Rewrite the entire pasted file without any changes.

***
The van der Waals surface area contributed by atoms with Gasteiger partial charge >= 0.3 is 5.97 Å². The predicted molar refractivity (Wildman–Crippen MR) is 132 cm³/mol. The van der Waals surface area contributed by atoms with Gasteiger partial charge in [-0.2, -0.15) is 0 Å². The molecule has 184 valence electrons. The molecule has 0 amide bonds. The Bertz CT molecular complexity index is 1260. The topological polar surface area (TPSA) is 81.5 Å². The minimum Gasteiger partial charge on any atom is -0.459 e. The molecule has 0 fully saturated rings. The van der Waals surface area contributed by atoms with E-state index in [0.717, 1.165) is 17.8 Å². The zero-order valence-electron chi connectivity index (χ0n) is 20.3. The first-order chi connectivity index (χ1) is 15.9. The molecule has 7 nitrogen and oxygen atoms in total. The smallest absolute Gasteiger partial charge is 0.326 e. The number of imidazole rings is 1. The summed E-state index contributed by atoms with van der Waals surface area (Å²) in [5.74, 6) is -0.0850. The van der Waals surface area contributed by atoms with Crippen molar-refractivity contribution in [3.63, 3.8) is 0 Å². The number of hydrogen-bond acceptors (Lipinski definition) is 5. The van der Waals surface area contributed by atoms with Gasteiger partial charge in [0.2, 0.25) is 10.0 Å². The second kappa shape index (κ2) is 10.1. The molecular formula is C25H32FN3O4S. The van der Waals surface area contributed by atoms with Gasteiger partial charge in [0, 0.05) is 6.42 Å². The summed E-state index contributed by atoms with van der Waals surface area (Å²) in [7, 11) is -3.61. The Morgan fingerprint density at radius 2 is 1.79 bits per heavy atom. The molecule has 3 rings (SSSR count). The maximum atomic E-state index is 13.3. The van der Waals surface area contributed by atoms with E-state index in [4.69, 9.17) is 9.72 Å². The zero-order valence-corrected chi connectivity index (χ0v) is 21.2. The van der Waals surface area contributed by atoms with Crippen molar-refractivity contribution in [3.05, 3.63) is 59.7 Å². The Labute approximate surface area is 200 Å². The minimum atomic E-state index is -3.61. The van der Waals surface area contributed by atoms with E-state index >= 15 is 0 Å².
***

The van der Waals surface area contributed by atoms with Gasteiger partial charge >= 0.3 is 5.97 Å². The predicted molar refractivity (Wildman–Crippen MR) is 132 cm³/mol. The van der Waals surface area contributed by atoms with Gasteiger partial charge in [-0.2, -0.15) is 0 Å². The molecule has 184 valence electrons. The molecule has 0 amide bonds. The Bertz CT molecular complexity index is 1260. The topological polar surface area (TPSA) is 81.5 Å². The minimum Gasteiger partial charge on any atom is -0.459 e. The molecule has 0 fully saturated rings. The van der Waals surface area contributed by atoms with E-state index in [0.717, 1.165) is 17.8 Å². The zero-order valence-electron chi connectivity index (χ0n) is 20.3. The first-order chi connectivity index (χ1) is 15.9. The molecule has 7 nitrogen and oxygen atoms in total. The smallest absolute Gasteiger partial charge is 0.326 e. The number of imidazole rings is 1. The summed E-state index contributed by atoms with van der Waals surface area (Å²) in [5.74, 6) is -0.0850. The van der Waals surface area contributed by atoms with Crippen molar-refractivity contribution in [3.63, 3.8) is 0 Å². The number of hydrogen-bond acceptors (Lipinski definition) is 5. The van der Waals surface area contributed by atoms with Gasteiger partial charge in [0.2, 0.25) is 10.0 Å². The second kappa shape index (κ2) is 10.1. The molecular formula is C25H32FN3O4S. The van der Waals surface area contributed by atoms with Gasteiger partial charge in [0, 0.05) is 6.42 Å². The summed E-state index contributed by atoms with van der Waals surface area (Å²) in [7, 11) is -3.61. The Morgan fingerprint density at radius 2 is 1.79 bits per heavy atom. The molecule has 3 rings (SSSR count). The maximum atomic E-state index is 13.3. The van der Waals surface area contributed by atoms with E-state index in [4.69, 9.17) is 9.72 Å². The zero-order valence-corrected chi connectivity index (χ0v) is 21.2. The van der Waals surface area contributed by atoms with Crippen molar-refractivity contribution in [3.05, 3.63) is 59.7 Å². The Labute approximate surface area is 200 Å². The minimum atomic E-state index is -3.61. The van der Waals surface area contributed by atoms with E-state index >= 15 is 0 Å².